Chinese Reits on the horizon
A Chinese real estate investment trust market appears to have moved a step closer following comments by the general manager of the Shanghai Stock Exchange.
Zhu Congjiu, who was speaking at a conference in October, said the exchange was planning to launch some Reit products, commenting: "There is huge potential for Reits in a big and rapidly developing country like China." He did not specify a timeframe for their arrival.
A Reit market will be closely watched in China but few in the industry have expected it to appear soon, noting that China has numerous other priorities to deal with in the development of its capital markets, and that it has instead been focusing on cooling the Chinese real estate market. New measures to curb foreign investment in real estate came into effect on December 1, which seems to make it an unlikely time to launch a new market for listed property securities.
Peter Mitchell, chief executive of the Asia Pacific Real Estate Association, says his organization is represented on one of the two or three industry groups lobbying for the introduction of a national Reit law in China but "the groups are not connecting and so it would be fair to say that efforts to encourage the government are fragmented. It is therefore impossible to say when a national Reit law might be introduced."
But he adds: "China has a wonderful opportunity to develop something that is best practice, drawing on the best of existing models not just in Asia but elsewhere." He would like to see a model based on internal management of Reits, as is the case in the US and most European countries, as opposed to the external model commonly favoured in Asian markets. "Investors have overwhelmingly favoured the internal model," he says.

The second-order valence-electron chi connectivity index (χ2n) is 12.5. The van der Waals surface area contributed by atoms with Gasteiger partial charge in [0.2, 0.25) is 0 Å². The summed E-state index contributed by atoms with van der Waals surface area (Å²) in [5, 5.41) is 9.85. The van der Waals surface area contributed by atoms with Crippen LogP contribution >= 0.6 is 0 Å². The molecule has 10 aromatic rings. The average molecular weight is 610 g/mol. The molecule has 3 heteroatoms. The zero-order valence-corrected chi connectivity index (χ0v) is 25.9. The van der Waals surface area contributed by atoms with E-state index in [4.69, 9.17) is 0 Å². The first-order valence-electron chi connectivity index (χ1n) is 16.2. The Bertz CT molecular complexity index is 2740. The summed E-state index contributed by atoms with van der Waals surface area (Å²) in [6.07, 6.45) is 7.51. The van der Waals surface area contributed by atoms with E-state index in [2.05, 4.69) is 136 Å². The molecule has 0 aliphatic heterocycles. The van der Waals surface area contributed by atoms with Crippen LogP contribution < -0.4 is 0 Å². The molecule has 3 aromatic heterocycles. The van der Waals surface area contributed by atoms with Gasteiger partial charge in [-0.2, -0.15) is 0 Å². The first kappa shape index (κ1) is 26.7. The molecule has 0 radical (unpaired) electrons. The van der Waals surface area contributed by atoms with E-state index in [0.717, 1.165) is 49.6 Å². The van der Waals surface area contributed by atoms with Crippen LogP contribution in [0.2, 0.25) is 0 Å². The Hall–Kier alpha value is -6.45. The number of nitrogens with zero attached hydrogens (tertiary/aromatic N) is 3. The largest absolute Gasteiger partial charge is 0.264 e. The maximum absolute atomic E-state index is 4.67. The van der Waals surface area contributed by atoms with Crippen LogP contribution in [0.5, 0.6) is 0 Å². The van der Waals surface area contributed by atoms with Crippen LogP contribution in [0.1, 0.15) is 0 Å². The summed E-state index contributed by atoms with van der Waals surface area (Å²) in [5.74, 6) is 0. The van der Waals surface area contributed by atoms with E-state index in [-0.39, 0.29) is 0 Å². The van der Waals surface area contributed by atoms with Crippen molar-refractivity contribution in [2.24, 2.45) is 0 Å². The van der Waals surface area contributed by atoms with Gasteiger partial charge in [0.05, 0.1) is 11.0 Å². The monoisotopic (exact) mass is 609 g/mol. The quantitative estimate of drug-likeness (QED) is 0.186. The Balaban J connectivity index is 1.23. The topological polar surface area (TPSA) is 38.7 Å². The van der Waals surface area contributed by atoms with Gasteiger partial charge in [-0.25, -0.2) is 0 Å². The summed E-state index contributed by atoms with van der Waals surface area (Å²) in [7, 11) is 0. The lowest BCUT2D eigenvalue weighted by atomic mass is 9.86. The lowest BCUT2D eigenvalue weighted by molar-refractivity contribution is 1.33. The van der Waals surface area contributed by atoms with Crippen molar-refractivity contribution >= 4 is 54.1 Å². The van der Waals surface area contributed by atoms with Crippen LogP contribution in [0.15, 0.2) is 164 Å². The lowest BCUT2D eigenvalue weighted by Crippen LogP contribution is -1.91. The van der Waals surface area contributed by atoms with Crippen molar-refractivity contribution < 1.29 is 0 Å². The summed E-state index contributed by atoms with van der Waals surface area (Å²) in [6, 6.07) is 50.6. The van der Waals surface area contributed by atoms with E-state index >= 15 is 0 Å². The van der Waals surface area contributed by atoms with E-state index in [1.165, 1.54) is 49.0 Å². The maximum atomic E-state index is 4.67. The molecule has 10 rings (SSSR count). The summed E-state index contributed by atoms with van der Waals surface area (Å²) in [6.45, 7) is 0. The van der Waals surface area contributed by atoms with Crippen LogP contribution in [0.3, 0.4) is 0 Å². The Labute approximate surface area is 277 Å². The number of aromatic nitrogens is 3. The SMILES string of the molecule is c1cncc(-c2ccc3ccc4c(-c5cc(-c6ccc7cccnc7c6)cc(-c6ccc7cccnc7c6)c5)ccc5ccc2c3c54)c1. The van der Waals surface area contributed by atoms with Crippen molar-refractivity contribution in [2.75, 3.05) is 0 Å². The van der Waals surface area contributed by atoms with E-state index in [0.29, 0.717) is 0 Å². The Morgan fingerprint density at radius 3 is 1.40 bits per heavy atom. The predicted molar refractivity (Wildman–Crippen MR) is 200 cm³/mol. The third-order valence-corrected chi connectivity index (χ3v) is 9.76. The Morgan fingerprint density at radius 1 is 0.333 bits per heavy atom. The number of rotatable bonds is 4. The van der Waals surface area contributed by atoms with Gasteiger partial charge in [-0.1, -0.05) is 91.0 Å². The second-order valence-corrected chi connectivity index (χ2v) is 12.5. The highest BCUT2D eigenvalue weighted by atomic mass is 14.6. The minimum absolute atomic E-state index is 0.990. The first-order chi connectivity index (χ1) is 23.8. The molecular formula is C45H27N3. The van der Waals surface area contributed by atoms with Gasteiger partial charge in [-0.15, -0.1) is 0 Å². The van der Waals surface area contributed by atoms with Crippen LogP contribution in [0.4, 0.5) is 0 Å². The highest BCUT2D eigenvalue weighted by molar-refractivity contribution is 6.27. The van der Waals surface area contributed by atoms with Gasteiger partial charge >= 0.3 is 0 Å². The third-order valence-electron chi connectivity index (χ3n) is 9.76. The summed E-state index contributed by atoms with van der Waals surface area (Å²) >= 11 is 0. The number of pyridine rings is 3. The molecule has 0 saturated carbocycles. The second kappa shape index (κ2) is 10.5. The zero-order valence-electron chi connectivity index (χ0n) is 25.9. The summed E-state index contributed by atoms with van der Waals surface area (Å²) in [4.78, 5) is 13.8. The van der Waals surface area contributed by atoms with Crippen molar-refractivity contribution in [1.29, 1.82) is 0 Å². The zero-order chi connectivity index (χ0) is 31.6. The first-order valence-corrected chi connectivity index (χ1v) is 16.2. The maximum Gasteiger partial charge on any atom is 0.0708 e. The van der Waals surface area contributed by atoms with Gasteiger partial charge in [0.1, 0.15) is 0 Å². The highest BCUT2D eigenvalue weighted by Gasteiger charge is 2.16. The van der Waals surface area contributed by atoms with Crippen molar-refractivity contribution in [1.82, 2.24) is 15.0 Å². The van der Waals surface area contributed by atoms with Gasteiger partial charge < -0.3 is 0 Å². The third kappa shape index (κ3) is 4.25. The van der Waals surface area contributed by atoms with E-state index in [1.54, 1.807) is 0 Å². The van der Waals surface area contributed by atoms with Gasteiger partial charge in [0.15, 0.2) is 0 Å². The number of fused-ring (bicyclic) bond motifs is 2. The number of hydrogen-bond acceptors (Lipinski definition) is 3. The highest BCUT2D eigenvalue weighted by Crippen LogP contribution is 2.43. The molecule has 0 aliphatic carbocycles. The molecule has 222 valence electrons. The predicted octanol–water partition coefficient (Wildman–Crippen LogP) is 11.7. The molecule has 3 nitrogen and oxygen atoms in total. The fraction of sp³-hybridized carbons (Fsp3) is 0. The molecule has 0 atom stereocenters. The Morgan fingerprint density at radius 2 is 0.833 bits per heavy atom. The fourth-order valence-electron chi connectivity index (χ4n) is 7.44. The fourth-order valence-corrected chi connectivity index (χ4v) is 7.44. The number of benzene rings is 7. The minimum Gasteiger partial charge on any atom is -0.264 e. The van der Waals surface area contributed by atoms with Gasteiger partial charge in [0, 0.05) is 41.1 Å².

Zhu’s comments appear to suggest a local law for Shanghai rather than national legislation. But Mitchell argues this does not necessarily mean the development of a strong local market. "The development of a Reit market needs more than just a law," he says. "It needs a considerable supporting infrastructure to create investor certainty: tight regulation, transparent and acceptable valuation methods and investor protection, and general rule of law standards comparable to those that international institutional investors are accustomed to in mature Reit markets. If this infrastructure doesn’t exist then the characteristics that have made Reits so popular elsewhere – passive investment, low beta – will not exist."
When a market does arrive in a usable form, there will be some anxious glances from Hong Kong, which has failed to produce a strong local Reit market either in terms of the number of Reits or the performance of the handful of listed structures to date. "Clearly this development represents a threat to Hong Kong in the longer term," says Mitchell.